Is there a triable issue of fact concerning company lawyer as a cause of termination of employee when company lawyer co-represents employer and employee?
In Yanez v. Plummer (filed & published 11/5/13) C070726, Plaintiff Yanez sued his former employer, Union Pacific, for wrongful discharge and its in-house counsel, Plummer for legal malpractice, breach of fiduciary duty and fraud. Yanez had witnessed the injury of a co-worker who filed a personal injury lawsuit under the Federal Employers Liability Act (FELA) against Union Pacific. Yanez was twice asked to give the employer written statements about the accident, to which he complied (the employer request the second statement because the first statement "lacked details.") In the second statement, Yanez wrote that he saw the employee slip and fall on the greasy floor where they were working; the first statement merely observed the greasy condition of the floor and that the co-worker had slipped and fell on that floor. Plummer represented both Union Pacific and Yanez at Yanez's deposition, at which Yanez admitted he did not actually see the co-worker slip--that the second statement was a miswording on his part. Based on these circumstances, Union Pacific fired Yanez for dishonesty.
Plummer's motion for summary judgment in Yanez's lawsuit was granted by the trial court. Plummer convinced the court that Yanez could not prove that any conduct on Plummer's part could have caused the termination. The Court of Appeal, Third Appellate District, disagreed, finding that Yanez had raised a triable issue of material fact that but for Plummer's conduct, Union Pacific would not have fired Yanez. The judgment was reversed, and Yanez's claims against Plummer were reinstated.
The appellate court found particular significance in facts set forth by Yanez concerning the pre-deposition meeting he had with Plummer. Plummer instructed Yanez to meet with him shortly before Yanez's deposition. Plummer confirmed with Yanez that he had not actually seen the co-worker fall down and asked about the work-site conditions at the time of the accident. There was no discussion about the two written statement. When Yanez expressed concern as to who would protect him during the deposition, and that he felt his job might be in jeopardy because his testimony would likely be unfavorable to Union Pacific, Plummer responded that Plummer was his attorney for the deposition and so long as he told the truth his job would not be affected. Plummer never advised Yanez about counsel's conflict of interest.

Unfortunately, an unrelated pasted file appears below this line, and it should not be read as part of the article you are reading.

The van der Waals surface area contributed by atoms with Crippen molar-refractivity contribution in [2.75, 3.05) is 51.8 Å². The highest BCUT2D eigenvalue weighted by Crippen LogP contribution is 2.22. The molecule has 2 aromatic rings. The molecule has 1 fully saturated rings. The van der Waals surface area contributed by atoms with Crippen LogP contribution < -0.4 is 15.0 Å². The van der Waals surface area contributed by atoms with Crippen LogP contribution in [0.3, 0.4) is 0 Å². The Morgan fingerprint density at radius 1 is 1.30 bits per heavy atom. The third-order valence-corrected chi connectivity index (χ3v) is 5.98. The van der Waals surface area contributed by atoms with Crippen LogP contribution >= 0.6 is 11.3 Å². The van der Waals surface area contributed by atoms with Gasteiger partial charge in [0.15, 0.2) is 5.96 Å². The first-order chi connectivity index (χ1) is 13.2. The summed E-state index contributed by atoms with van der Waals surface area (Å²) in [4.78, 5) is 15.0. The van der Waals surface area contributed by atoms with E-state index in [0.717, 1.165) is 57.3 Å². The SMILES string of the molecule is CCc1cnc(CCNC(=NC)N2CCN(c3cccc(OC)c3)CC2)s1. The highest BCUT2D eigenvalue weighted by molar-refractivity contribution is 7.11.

At the deposition, the attorney for the injured co-worker elicited testimony from Yanez that he did not witness the accident, but he did observe the unsafe, slippery conditions at the accident site. Plummer's questioning of Yanez essentially aimed at highlighting Union Pacific's safety culture and discrediting Yanez; Yanez offered that the second written statement was "worded wrong." Attending the deposition was a supervisor of Yanez, Magures, who obtained a transcript of the deposition. On the basis of the deposition testimony, Magures brought disciplinary charges against Yanez, leading to his termination.